Posted on Monday, 14th September 2009
After Sweden I made tracks to Copenhagen. The urban population of this city might only number about 1.2 million, but it seems to be developing a reputation as a burgeoning gastronomic destination, and this is in no small part due to the highly acclaimed two starred Michelin Noma. There are also a number of one star Michelin restaurants here, and my first choice among them had been a restaurant called Geranium, which sadly closed a couple of months back, reportedly due to the tough economic conditions.
Next on my list was Søllerød Kro, a restaurant which is housed in a thatched inn dating back to 1677. Its about 16km from the centre of Copenhagen, and en route there I got thinking what would possess me to choose the only Michelin restaurant that was furthest away from town when there were about 10 others in the centre of it. Hmmm.
But there was no time for reflection. Food was to be had. The setting was very beautiful – with a touch of the country cottage to it – which made for a nice change of scene from the bustle of central Copenhagen. There is both an indoor and an outdoor sitting area (with heating provided if so required), and on this crisp evening, sitting outdoors in the lovely garden with the water features and the greenery was very pleasant.
I chose one of the tasting menus on offer, a 6 course affair for DK 895 (about £106). To start, there was a canapé of shaved cauliflower with cheese and tarragon cream on a rye crispbread. This was bland, although the hint of tarragon in the cream was quite aromatic. It was followed by an amuse bouche of green gazpacho with olive oil powder and olive oil sorbet which had a slight lemon kick to it. This was light and refreshing.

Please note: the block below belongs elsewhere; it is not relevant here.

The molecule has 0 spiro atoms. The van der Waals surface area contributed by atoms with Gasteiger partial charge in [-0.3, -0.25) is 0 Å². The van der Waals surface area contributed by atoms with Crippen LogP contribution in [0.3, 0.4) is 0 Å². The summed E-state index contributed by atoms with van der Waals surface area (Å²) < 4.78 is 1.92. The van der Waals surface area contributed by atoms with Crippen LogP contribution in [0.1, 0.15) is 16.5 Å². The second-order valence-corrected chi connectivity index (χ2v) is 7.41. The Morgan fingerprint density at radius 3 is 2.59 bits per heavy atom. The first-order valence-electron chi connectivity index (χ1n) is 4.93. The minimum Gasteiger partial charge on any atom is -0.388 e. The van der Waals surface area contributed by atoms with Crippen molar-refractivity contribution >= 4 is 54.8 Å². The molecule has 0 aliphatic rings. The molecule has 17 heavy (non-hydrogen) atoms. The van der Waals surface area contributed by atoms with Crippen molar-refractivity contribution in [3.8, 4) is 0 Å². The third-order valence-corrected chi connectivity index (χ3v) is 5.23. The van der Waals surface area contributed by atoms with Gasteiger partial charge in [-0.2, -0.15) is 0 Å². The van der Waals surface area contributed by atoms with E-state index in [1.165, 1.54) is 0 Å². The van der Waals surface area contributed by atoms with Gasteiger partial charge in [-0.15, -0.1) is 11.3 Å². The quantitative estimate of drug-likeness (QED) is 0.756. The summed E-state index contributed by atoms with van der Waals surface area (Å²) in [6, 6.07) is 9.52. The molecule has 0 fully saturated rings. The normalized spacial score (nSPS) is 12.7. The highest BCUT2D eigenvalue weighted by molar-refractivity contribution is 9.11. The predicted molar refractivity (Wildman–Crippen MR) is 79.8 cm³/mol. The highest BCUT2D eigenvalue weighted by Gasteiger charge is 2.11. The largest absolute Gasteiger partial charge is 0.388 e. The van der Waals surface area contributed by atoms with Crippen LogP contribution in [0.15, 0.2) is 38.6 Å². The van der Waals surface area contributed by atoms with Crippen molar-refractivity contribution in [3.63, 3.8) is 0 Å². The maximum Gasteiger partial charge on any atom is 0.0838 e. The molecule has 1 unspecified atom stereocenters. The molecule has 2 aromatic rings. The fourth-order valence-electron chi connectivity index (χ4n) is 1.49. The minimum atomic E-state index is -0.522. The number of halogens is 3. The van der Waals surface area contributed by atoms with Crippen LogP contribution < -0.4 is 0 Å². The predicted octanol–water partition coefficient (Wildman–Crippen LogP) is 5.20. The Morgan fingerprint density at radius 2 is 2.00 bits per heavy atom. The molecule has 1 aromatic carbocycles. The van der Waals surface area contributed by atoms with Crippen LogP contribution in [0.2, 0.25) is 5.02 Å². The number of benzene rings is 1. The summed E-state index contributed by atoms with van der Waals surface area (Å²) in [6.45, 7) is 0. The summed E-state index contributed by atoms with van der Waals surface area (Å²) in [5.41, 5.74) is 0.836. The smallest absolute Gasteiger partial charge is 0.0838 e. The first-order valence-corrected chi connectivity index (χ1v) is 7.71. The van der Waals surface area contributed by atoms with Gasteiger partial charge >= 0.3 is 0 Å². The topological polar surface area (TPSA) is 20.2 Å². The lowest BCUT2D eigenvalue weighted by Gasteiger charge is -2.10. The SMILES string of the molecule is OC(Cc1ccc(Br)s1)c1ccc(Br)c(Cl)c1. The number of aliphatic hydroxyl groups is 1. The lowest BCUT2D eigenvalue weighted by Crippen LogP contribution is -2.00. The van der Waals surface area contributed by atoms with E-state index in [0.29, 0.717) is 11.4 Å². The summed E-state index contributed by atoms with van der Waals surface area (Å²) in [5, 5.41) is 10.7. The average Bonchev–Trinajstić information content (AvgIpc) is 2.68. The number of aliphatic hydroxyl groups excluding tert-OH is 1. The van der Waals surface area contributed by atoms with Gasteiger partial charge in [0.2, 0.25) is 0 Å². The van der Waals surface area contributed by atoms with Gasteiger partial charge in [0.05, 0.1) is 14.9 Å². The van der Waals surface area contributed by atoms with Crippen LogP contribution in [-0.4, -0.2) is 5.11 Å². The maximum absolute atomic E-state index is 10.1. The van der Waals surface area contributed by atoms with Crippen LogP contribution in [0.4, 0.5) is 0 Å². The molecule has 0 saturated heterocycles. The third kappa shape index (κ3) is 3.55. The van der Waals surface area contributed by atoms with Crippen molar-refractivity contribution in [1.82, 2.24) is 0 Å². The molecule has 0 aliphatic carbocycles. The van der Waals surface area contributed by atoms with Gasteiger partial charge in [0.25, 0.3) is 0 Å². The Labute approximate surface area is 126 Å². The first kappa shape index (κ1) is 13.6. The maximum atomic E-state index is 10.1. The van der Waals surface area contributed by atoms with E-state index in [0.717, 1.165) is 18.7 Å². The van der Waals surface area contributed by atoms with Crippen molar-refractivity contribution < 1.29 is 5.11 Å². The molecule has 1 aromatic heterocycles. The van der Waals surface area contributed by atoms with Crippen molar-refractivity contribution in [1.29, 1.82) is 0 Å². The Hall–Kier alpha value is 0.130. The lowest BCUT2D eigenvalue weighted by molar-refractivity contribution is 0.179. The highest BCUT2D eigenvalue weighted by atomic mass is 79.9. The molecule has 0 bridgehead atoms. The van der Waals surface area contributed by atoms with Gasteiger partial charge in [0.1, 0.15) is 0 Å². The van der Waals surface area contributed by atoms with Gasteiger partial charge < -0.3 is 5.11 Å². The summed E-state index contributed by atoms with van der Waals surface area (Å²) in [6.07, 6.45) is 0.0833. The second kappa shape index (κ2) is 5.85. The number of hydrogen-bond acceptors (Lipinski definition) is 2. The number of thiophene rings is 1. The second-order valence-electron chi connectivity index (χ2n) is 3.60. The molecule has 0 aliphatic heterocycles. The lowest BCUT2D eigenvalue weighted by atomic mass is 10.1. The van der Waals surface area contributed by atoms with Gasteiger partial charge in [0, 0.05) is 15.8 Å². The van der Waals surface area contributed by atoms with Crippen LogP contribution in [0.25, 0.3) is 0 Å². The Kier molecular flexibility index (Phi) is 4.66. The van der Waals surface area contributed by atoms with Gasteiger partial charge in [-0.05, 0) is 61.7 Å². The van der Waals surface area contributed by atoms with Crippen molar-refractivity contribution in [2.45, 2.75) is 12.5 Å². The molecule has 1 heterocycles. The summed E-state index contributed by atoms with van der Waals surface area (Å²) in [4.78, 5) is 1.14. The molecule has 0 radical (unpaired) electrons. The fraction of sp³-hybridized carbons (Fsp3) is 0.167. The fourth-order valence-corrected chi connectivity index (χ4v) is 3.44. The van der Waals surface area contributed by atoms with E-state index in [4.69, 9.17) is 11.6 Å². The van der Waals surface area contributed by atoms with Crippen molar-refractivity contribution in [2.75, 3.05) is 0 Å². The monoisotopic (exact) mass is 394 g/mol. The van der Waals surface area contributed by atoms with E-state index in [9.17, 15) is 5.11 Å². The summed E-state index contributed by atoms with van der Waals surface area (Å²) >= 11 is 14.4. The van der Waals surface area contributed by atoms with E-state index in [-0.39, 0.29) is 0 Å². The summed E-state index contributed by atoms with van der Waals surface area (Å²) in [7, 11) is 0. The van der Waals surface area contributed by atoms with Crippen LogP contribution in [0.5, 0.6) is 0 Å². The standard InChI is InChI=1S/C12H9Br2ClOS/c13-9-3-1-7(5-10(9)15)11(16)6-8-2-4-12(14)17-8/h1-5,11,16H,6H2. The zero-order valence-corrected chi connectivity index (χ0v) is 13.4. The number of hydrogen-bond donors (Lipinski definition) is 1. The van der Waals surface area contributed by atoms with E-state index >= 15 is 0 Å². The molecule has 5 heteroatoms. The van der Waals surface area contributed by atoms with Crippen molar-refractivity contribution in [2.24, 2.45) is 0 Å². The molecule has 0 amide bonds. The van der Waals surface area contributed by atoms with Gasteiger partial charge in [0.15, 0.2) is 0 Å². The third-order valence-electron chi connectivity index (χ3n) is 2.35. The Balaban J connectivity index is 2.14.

The first taster was shrimps with horseradish, avocado, gooseberries and wood sorrel. The shrimps were sweet, and the flavours of the various ingredients worked very well together. However, the horseradish had been plated unevenly as small dollops, so that in some mouthfuls you got more of a sensation from the horseradish than in others.
Next was a perfectly cooked piece of moist cod layered in a bed of mussel broth. The cod was topped with a crispbread; an almost raw scallop which was fat and plump; spring onions, some of which had not been cooked properly; and three different types of watercress, a couple of which had been handpicked locally. There was a pleasant aftertaste to the broth, but both it and the cod were a little heavily seasoned. Otherwise, this was quite a good dish.
A dish of langoustines with summer cabbage was set alight with some very aromatic fresh dill. The cabbage, both shaved and sliced, worked well texturally with the langoustine which had an excellent flavour, but which was a little soft. The dish was finished off with a lovely langoustine bisque and some dill oil.
The next course of chanterelles with chicken skin and parmesan foam turned out to be a spectacular treat. When it was presented to me, the waitress proceeded to shave an entire summer truffle all over the dish, the aroma of which was incredible! And the dish already had about half a truffle sliced over it. As a point of clarification, this was not listed as one of the ingredients of this dish. There is in fact a six course prestige menu (DK 1,595 (about £189)) which boasts such ingredients, eg, summer truffle and caviar. I am not sure why I received this special treatment and I can only assume that the restaurant might have deemed it worthwhile as I was taking both notes and photos. I enjoyed the truffle immensely, but I will proceed to evaluate the dish as if there were none, since this course doesn’t normally come with truffle.